19. A method of lighting a lamp according to claim 18, wherein said step (d) further includes:
converting the detected magnitude of the current into a voltage signal,
generating a saw-tooth voltage by a saw-tooth generator, and
comparing said voltage signal with said saw-tooth voltage to determine a period when the saw-tooth voltage is greater than the voltage signal; and
wherein said step (e) further includes:
controlling the operating period of the power MOSFET for lighting the lamp in accordance with the comparison of said voltage signal and said saw-tooth voltage thereby controlling the set and reset states of the bistable circuit.
20. A power switching circuit according to claim 14, wherein the power output element, driver means and said circuit are formed on a common semiconductor substrate.
21. A power switching circuit according to claim 20, wherein the power output element is a power MOSFET.
22. A power switching circuit according to claim 21, further comprising:
a power supply terminal to which a power supply voltage is supplied; and
an output terminal,
wherein the power MOSFET has a source-drain path coupled between the power supply terminal and the output terminal and a gate coupled to receive the output signal of the driver means.
23. A power switching circuit according to claim 22, wherein said circuit includes:
a first sense circuit for detecting a first current flowing into the power MOSFET when voltage on the output terminal is lower than a predetermined voltage;
a second sense circuit for detecting a second current flowing into the power MOSFET when the voltage on the output terminal is higher than the predetermined voltage;
a selecting circuit for selecting that one of said first and second currents which has the greater magnitude;
current-voltage converting means for converting the one of said first and second currents selected, in accordance with the magnitude thereof, into a voltage signal;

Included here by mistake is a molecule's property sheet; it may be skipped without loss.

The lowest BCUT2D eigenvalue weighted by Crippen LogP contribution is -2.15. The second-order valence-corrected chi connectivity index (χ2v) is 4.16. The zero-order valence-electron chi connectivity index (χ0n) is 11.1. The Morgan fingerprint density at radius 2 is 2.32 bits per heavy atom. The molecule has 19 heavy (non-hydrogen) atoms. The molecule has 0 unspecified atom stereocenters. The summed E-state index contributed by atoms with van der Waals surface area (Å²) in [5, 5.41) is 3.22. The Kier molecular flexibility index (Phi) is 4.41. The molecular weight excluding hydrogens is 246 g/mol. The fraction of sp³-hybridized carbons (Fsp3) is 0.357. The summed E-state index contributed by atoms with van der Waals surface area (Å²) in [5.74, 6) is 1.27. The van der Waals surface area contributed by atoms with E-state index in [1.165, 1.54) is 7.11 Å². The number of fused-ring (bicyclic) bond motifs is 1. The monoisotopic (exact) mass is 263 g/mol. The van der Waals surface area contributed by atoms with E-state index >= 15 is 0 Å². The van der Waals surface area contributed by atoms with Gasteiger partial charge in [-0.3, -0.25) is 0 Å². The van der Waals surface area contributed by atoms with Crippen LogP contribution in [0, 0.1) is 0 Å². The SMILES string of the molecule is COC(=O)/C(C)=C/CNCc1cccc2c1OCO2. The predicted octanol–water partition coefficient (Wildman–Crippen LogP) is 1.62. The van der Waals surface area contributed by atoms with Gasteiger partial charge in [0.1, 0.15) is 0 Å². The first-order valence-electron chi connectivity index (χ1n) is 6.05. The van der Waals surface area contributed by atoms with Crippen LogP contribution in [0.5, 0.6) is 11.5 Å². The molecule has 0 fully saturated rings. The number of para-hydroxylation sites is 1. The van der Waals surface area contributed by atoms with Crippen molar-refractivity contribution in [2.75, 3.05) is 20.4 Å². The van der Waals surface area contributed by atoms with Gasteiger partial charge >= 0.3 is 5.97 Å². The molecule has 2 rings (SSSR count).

a saw-tooth wave generator for forming a saw-tooth voltage waveform including a series of saw-tooth waves in response to the input signal; and
a comparator circuit for comparing the converted voltage signal with the saw-tooth voltage waveform and for providing an indication signal which indicates when the amplitude of the converted voltage signal is greater than or equal to that of the saw-tooth voltage waveform with respect to each occurrence of a saw-tooth wave,
wherein the flip-flop is set to the first state by each start of a saw-tooth wave of the saw-tooth wave generator and is set to the second state by the indication signal, said flip-flop having an output being supplied to an input of said driver means so as to control the operation of the driver means.
24. A power switching circuit according to claim 23, wherein the driver means includes:
a booster circuit for boosting said power supply voltage to a voltage level of said power supply voltage plus the threshold voltage of said power MOSFET, wherein said boosted voltage is supplied to the gate of the power MOSFET,
a first control MOSFET having a gate coupled to receive the input signal and a source-drain path coupled between the gate of the power MOSFET and a ground potential terminal of the circuitry, and
a second control MOSFET having a gate coupled to receive the output of the flip-flop and a source-drain path coupled between the gate of the power MOSFET and the ground potential terminal.
25. A power switching circuit according to claim 24, wherein the load element is a lamp with a filament.
26. A power switching circuit according to claim 25, wherein the power MOSFET is of an N-channel conductivity type.